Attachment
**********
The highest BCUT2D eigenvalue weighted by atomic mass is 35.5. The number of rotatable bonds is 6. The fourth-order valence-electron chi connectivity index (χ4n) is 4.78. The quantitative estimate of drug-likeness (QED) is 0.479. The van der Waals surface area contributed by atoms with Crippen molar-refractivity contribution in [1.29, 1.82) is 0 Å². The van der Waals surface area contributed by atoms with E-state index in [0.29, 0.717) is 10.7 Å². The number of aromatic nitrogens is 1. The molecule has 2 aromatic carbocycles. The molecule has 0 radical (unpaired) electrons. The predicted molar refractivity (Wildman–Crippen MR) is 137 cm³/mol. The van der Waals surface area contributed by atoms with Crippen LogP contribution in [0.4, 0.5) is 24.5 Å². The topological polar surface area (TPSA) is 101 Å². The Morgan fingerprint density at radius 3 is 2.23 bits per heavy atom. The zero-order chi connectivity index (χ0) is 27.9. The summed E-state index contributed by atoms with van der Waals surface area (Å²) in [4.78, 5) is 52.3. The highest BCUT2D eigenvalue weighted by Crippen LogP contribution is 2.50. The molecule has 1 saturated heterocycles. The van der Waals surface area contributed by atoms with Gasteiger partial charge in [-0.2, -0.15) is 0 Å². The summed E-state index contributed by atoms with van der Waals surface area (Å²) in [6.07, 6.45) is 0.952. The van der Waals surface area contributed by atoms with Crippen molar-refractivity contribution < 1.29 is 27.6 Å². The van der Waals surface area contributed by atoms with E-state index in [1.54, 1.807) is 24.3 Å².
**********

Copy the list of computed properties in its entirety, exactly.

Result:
The highest BCUT2D eigenvalue weighted by atomic mass is 35.5. The number of rotatable bonds is 6. The fourth-order valence-electron chi connectivity index (χ4n) is 4.78. The quantitative estimate of drug-likeness (QED) is 0.479. The van der Waals surface area contributed by atoms with Crippen molar-refractivity contribution in [1.29, 1.82) is 0 Å². The van der Waals surface area contributed by atoms with E-state index in [0.29, 0.717) is 10.7 Å². The number of aromatic nitrogens is 1. The molecule has 2 aromatic carbocycles. The molecule has 0 radical (unpaired) electrons. The predicted molar refractivity (Wildman–Crippen MR) is 137 cm³/mol. The van der Waals surface area contributed by atoms with Crippen LogP contribution in [0.4, 0.5) is 24.5 Å². The topological polar surface area (TPSA) is 101 Å². The Morgan fingerprint density at radius 3 is 2.23 bits per heavy atom. The zero-order chi connectivity index (χ0) is 27.9. The summed E-state index contributed by atoms with van der Waals surface area (Å²) in [4.78, 5) is 52.3. The highest BCUT2D eigenvalue weighted by Crippen LogP contribution is 2.50. The molecule has 1 saturated heterocycles. The van der Waals surface area contributed by atoms with Gasteiger partial charge in [-0.2, -0.15) is 0 Å². The summed E-state index contributed by atoms with van der Waals surface area (Å²) in [6.07, 6.45) is 0.952. The van der Waals surface area contributed by atoms with Crippen molar-refractivity contribution < 1.29 is 27.6 Å². The van der Waals surface area contributed by atoms with E-state index in [1.54, 1.807) is 24.3 Å².